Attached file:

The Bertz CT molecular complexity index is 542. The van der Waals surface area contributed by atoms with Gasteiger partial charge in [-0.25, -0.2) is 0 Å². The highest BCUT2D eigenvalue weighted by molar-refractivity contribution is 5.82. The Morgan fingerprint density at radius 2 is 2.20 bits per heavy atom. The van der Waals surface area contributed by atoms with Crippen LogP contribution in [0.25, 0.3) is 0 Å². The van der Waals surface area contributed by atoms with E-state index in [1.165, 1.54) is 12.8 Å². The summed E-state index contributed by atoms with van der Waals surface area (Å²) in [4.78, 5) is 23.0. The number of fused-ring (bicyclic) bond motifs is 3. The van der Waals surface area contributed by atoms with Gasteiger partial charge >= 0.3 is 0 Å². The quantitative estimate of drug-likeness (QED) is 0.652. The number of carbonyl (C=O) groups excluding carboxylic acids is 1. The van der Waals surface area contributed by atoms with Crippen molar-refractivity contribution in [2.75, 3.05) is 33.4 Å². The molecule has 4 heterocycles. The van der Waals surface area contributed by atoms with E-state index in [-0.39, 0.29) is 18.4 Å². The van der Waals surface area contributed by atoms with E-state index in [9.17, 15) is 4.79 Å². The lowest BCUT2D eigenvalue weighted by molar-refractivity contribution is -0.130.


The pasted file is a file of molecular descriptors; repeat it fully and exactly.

The Bertz CT molecular complexity index is 542. The van der Waals surface area contributed by atoms with Gasteiger partial charge in [-0.25, -0.2) is 0 Å². The highest BCUT2D eigenvalue weighted by molar-refractivity contribution is 5.82. The Morgan fingerprint density at radius 2 is 2.20 bits per heavy atom. The van der Waals surface area contributed by atoms with Crippen LogP contribution in [0.25, 0.3) is 0 Å². The van der Waals surface area contributed by atoms with E-state index in [1.165, 1.54) is 12.8 Å². The summed E-state index contributed by atoms with van der Waals surface area (Å²) in [4.78, 5) is 23.0. The number of fused-ring (bicyclic) bond motifs is 3. The van der Waals surface area contributed by atoms with Gasteiger partial charge >= 0.3 is 0 Å². The quantitative estimate of drug-likeness (QED) is 0.652. The number of carbonyl (C=O) groups excluding carboxylic acids is 1. The van der Waals surface area contributed by atoms with Crippen molar-refractivity contribution in [2.75, 3.05) is 33.4 Å². The molecule has 4 heterocycles. The van der Waals surface area contributed by atoms with E-state index in [-0.39, 0.29) is 18.4 Å². The van der Waals surface area contributed by atoms with E-state index in [9.17, 15) is 4.79 Å². The lowest BCUT2D eigenvalue weighted by molar-refractivity contribution is -0.130.